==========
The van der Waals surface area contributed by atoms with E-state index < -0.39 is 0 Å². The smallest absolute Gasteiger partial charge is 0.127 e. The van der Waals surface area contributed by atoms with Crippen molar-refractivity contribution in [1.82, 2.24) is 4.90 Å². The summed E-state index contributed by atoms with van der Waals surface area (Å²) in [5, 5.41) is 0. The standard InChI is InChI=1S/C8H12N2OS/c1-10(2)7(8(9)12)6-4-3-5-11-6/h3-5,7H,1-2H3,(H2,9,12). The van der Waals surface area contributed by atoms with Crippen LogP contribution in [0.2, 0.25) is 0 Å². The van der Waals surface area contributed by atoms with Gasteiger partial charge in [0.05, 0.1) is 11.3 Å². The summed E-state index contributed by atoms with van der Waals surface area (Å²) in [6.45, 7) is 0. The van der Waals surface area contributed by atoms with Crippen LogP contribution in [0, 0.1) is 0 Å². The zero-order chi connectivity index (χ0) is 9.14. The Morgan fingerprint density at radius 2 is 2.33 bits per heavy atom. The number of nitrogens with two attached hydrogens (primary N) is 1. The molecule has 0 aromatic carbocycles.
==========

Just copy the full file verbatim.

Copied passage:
The van der Waals surface area contributed by atoms with E-state index < -0.39 is 0 Å². The smallest absolute Gasteiger partial charge is 0.127 e. The van der Waals surface area contributed by atoms with Crippen molar-refractivity contribution in [1.82, 2.24) is 4.90 Å². The summed E-state index contributed by atoms with van der Waals surface area (Å²) in [5, 5.41) is 0. The standard InChI is InChI=1S/C8H12N2OS/c1-10(2)7(8(9)12)6-4-3-5-11-6/h3-5,7H,1-2H3,(H2,9,12). The van der Waals surface area contributed by atoms with Crippen LogP contribution in [0.2, 0.25) is 0 Å². The van der Waals surface area contributed by atoms with Gasteiger partial charge in [0.05, 0.1) is 11.3 Å². The summed E-state index contributed by atoms with van der Waals surface area (Å²) in [6.45, 7) is 0. The van der Waals surface area contributed by atoms with Crippen LogP contribution in [0, 0.1) is 0 Å². The zero-order chi connectivity index (χ0) is 9.14. The Morgan fingerprint density at radius 2 is 2.33 bits per heavy atom. The number of nitrogens with two attached hydrogens (primary N) is 1. The molecule has 0 aromatic carbocycles.